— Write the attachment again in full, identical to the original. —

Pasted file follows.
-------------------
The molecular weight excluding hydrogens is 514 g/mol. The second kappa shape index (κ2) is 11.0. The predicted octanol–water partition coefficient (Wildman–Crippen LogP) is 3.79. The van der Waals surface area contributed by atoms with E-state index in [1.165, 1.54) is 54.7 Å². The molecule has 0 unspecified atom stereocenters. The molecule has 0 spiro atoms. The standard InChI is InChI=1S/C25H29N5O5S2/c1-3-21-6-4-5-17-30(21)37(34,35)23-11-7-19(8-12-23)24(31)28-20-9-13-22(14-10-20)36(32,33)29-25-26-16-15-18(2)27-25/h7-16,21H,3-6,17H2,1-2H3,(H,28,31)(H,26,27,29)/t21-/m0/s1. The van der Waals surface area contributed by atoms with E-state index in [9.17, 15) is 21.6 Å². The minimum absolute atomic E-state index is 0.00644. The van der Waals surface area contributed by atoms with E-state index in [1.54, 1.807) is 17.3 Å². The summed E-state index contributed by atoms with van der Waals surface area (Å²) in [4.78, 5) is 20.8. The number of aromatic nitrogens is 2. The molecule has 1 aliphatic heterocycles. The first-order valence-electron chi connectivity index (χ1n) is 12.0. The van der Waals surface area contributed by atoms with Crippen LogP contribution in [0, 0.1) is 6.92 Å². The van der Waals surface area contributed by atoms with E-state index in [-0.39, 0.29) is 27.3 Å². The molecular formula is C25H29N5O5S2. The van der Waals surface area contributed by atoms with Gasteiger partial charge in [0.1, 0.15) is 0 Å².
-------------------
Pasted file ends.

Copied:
The molecular weight excluding hydrogens is 514 g/mol. The second kappa shape index (κ2) is 11.0. The predicted octanol–water partition coefficient (Wildman–Crippen LogP) is 3.79. The van der Waals surface area contributed by atoms with E-state index in [1.165, 1.54) is 54.7 Å². The molecule has 0 unspecified atom stereocenters. The molecule has 0 spiro atoms. The standard InChI is InChI=1S/C25H29N5O5S2/c1-3-21-6-4-5-17-30(21)37(34,35)23-11-7-19(8-12-23)24(31)28-20-9-13-22(14-10-20)36(32,33)29-25-26-16-15-18(2)27-25/h7-16,21H,3-6,17H2,1-2H3,(H,28,31)(H,26,27,29)/t21-/m0/s1. The van der Waals surface area contributed by atoms with E-state index in [9.17, 15) is 21.6 Å². The minimum absolute atomic E-state index is 0.00644. The van der Waals surface area contributed by atoms with E-state index in [1.54, 1.807) is 17.3 Å². The summed E-state index contributed by atoms with van der Waals surface area (Å²) in [4.78, 5) is 20.8. The number of aromatic nitrogens is 2. The molecule has 1 aliphatic heterocycles. The first-order valence-electron chi connectivity index (χ1n) is 12.0. The van der Waals surface area contributed by atoms with Crippen LogP contribution in [0, 0.1) is 6.92 Å². The van der Waals surface area contributed by atoms with E-state index in [-0.39, 0.29) is 27.3 Å². The molecular formula is C25H29N5O5S2. The van der Waals surface area contributed by atoms with Gasteiger partial charge in [0.1, 0.15) is 0 Å².